As a sidenote, I would say a current example of this Maoist type of cult of personality is actually coming into being in Venezuela – it is a regular occurrence for the offices of regional rightist PSUV leaders (as the opposition has actually moved inside the PSUV to quite a large extent) to be occupied in the name of Chavez. I’ve not seen any discussion of this using Badiou’s framework for a Maoist cult of personality – it would probably be quite interesting.

  9. Adam Kotsko Says:

    It’s hard for me to get past the sense that Badiou views this as the purest revolution because it was revolution for its own sake — as though we would solve the “morning after” problem by just never having a morning after. Yet it seems to me that the revolution is a means, not an end.

    Perhaps I’m missing some crucial nuance, though.

  10. Mikhail Emelianov Says:

    Some argue the notion of “cultural revolution” goes back to the French Revolution, but it certainly does have a huge use in post-1917 Soviet Russia – Bolsheviks always talked about political and cultural revolution, socio-economic and cultural liberation and so on. “Proletarian culture” movement (1917-1920) aka Prolekcult is something to look into for history, I think. All of this basically died by 1930 with the rise of Stalinism. So in some sense, “cultural revolution” is the exact opposite of “Stalinist revolution” – one attempts to create the new humankind through culture, the other by simply killing off the previous sort of humans (“old Bolsheviks” with ideas of democratic centralism and so on).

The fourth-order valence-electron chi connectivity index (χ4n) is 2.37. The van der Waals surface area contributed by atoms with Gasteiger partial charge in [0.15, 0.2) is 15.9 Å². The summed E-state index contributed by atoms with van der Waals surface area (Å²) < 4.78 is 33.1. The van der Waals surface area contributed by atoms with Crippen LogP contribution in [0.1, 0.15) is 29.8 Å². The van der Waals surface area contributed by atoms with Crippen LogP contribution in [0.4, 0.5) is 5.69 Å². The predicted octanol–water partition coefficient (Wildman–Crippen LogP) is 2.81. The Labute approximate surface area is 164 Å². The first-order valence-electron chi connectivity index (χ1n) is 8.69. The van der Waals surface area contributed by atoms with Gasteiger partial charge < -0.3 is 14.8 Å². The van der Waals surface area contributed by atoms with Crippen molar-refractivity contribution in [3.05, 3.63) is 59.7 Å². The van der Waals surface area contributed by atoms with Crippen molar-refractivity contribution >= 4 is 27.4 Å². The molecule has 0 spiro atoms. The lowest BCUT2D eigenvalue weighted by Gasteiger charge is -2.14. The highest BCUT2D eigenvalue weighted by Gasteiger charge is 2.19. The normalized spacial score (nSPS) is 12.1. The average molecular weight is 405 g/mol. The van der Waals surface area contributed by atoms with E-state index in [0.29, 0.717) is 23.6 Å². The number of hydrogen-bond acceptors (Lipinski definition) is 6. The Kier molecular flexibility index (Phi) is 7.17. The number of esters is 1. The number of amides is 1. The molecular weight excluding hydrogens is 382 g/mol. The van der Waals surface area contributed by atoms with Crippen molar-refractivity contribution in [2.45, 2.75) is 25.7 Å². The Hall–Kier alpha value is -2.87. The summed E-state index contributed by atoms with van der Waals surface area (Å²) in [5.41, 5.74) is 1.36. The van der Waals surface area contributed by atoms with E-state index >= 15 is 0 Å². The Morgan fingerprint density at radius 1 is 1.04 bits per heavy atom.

11. How cultural is your cultural revolution? | Perverse Egalitarianism Says:

    […] your cultural revolution? Posted on October 7, 2012 by Mikhail Emelianov Adam Kotsko has a short post on Badiou’s essay on Chinese Cultural Revolution here – some comments follow. Having […]

  12. Matthijs Krul Says:

    Surely revolution is both a means *and* an end – the means of fundamental reform in order to achieve the end of the overthrow of existing conditions. The process of revolution itself has a transformative power, this has been well-described in the colonial context by Fanon and the like.

  13. John Bloomberg-Rissman Says:

    A Chinese colleague, who lived in Shanghai but who was relocated to the country (not as a student) and whose father died of a heart attack as a result of one of the CR’s shamings (you know, kneel down, hang this sign around your neck) read Badiou on the Cultural Revolution at my request and said he nailed it.

  14. ambzone Says:


    “Sorry, but am not seeing how you dis-entangle the absolutes of ________ from ________ and the murder of millions. Too grotesque for me.”

    Very fecund disqualifier there, zjb. Is there a specific time-limit within which the millions must be racked up, and is the liberal interpretation of what constitutes deliberate murder intended also for non-Chinese contexts?

  15. cskolnik Says:

    “The Circle of Life” . . . obviously. Did you all see the latest Zizek?
    “The Buddhist Ethic and the Spirit of Global Capitalism,” for those who don’t want to be redirected through one of my blogs. But if you do . . .!/2012/10/excess-of-attachment_3.html